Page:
Navigation:Home > News


Company Ne... Industry T...

Cross-cultural communication business communication etiquette Back ->

Time: 2018-08-23

General speaking, cross-cultural communication can usually be divided into two forms: verbal and nonverbal communication. Among them, verbal communication is also divided into oral and written language communication. Nonverbal communication is mainly through body language, including people's expressions, eyes, gestures, eye contact, standing posture, sitting posture and so on. Clothing is also one of the nonverbal ways which shows people communicate information.

And all of these are external forms of communication in which individuals communicate ideas, information and emotions with each other. Usually, both sides hope that communication can be smooth and successful, however, in many cases, due to the differences in language and non-language habits, there are many obstacles in the communication between both sides, and even the misunderstanding caused by the differences in cultural backgrounds from both sides.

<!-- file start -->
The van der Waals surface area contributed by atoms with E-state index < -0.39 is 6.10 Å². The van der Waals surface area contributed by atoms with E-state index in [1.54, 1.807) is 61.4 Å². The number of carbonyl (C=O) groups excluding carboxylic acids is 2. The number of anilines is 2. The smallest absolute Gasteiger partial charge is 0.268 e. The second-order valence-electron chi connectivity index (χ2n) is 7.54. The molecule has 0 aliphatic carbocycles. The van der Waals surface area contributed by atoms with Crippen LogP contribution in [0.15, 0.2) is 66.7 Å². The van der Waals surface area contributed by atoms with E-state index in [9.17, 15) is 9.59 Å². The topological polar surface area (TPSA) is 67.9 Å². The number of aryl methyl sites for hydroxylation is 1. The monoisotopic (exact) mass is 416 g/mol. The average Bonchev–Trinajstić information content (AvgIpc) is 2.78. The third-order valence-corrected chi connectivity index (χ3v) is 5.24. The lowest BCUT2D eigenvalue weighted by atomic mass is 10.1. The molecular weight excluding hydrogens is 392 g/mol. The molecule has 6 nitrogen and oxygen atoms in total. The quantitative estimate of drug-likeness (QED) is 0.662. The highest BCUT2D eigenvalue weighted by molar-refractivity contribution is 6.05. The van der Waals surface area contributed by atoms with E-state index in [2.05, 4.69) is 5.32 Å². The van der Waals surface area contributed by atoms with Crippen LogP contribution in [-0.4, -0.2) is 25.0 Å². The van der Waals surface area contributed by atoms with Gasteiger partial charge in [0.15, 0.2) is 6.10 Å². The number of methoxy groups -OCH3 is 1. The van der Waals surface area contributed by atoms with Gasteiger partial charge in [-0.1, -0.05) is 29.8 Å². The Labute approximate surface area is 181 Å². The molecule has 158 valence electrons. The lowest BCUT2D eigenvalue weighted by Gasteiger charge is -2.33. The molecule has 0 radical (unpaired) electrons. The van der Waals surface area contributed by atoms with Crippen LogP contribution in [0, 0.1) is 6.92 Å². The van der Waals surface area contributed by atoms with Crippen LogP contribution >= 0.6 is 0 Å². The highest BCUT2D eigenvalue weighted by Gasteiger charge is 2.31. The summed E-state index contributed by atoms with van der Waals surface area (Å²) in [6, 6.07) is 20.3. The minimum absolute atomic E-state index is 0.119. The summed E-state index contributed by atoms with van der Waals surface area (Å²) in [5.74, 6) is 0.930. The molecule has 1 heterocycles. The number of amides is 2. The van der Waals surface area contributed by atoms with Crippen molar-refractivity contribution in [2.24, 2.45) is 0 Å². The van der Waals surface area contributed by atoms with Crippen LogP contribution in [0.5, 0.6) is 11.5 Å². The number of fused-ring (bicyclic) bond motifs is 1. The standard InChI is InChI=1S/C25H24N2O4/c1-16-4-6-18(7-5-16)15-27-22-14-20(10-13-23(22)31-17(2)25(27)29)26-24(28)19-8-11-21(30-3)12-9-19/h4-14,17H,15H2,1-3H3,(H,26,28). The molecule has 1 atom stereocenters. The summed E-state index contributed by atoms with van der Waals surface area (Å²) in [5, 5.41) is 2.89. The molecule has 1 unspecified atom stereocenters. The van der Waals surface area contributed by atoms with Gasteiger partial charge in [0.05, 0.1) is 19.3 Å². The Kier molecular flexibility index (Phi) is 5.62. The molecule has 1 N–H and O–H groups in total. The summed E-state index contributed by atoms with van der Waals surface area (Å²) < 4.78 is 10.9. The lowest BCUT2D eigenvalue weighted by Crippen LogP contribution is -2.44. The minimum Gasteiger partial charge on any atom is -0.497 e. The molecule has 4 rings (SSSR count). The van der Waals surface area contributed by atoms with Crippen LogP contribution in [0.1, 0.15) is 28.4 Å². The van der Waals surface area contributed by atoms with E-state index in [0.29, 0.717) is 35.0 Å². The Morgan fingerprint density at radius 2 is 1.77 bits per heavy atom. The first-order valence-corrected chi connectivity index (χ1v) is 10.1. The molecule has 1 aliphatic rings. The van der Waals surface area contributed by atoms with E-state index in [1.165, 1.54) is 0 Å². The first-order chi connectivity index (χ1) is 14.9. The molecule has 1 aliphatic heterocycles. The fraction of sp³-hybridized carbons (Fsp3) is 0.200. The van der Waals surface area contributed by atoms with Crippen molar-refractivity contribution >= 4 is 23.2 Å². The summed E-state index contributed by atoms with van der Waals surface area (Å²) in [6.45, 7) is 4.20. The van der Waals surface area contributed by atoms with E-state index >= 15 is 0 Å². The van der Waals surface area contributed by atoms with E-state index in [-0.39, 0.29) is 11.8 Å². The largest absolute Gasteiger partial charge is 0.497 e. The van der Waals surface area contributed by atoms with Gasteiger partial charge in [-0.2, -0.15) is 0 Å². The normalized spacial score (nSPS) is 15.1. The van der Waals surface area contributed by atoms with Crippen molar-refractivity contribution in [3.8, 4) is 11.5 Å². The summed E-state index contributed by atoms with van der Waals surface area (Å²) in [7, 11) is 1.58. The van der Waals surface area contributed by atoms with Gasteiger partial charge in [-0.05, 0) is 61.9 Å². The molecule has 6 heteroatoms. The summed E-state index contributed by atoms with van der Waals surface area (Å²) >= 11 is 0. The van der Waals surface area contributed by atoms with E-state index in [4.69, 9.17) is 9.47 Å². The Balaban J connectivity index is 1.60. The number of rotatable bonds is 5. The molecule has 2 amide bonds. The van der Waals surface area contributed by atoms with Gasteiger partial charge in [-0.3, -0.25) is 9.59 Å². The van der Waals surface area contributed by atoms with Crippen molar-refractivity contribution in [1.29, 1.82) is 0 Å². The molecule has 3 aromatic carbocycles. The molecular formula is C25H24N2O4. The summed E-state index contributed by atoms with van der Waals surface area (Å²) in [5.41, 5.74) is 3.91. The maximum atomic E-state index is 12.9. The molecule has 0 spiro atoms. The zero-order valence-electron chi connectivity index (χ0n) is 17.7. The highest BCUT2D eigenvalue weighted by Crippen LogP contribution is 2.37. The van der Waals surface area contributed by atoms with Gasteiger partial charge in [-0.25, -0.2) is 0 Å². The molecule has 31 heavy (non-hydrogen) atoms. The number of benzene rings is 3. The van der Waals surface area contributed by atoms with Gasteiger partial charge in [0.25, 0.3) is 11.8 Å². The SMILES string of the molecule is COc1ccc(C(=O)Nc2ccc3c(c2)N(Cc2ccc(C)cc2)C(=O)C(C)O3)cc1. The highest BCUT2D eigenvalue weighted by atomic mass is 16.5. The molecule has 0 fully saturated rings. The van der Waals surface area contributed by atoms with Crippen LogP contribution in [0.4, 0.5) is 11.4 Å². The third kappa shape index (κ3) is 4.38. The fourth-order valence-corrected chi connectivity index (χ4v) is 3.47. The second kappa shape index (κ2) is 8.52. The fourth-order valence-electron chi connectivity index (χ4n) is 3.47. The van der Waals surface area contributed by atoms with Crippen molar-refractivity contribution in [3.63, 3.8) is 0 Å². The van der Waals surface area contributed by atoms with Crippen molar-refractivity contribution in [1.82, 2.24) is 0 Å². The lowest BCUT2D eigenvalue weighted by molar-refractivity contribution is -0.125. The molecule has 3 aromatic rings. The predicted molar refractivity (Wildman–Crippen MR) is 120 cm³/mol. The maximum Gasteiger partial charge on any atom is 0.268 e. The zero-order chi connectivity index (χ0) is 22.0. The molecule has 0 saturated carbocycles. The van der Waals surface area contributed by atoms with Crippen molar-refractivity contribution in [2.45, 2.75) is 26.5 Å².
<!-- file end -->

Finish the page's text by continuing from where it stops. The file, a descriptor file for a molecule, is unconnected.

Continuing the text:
People from different cultural backgrounds, ranging from the world view, values and ways of thinking, to every word and action, will have difficulty in communication if they cannot understand the differences between the two sides.

In the 1980s, an American professor visited China. After three months of lecturing in China, it came to be concluded that "Chinese people do not respect knowledge and scholarship". The reason is that during his three months in China, many Chinese called him "Mr Davis". The scholar, a scientist, has been called Dr. Davis, or professor Davis, in the decades since he received his doctorate as a young man. He also said to the Chinese, "you can formally call me a professor, or affectionately call me a doctor, or treat me as a friend and call me by my name, but not Sir." But when it comes to Chinese strangers, nine out of ten people call him Mr. Davis. He felt very uncomfortable and thought that the Chinese were deliberately belittling him.

After three months of frustration, he came to the conclusion that the Chinese did not respect knowledge and scholarship. But, from the perspective of the Chinese people, "Mr" in Chinese traditional culture is the term used for a senior scholar known, began as early as the spring and autumn period and the warring states era, "Mr" this title is the great educator, thinker and scholars addressed, such as "Mr Qu Yuan", "Lu Xun", "Mr Cai Yuanpei" and so on. Chinese people call him "Mr. Davis". They do not treat him as an ordinary man, but actually respect him. This is a misunderstanding caused by cultural differences. Fortunately, Mr Davis had not yet heard the Chinese call him "Dai Lao" - in China, "Lao" means great respect, and americans sounded like they were insulting him and disapproving of his age.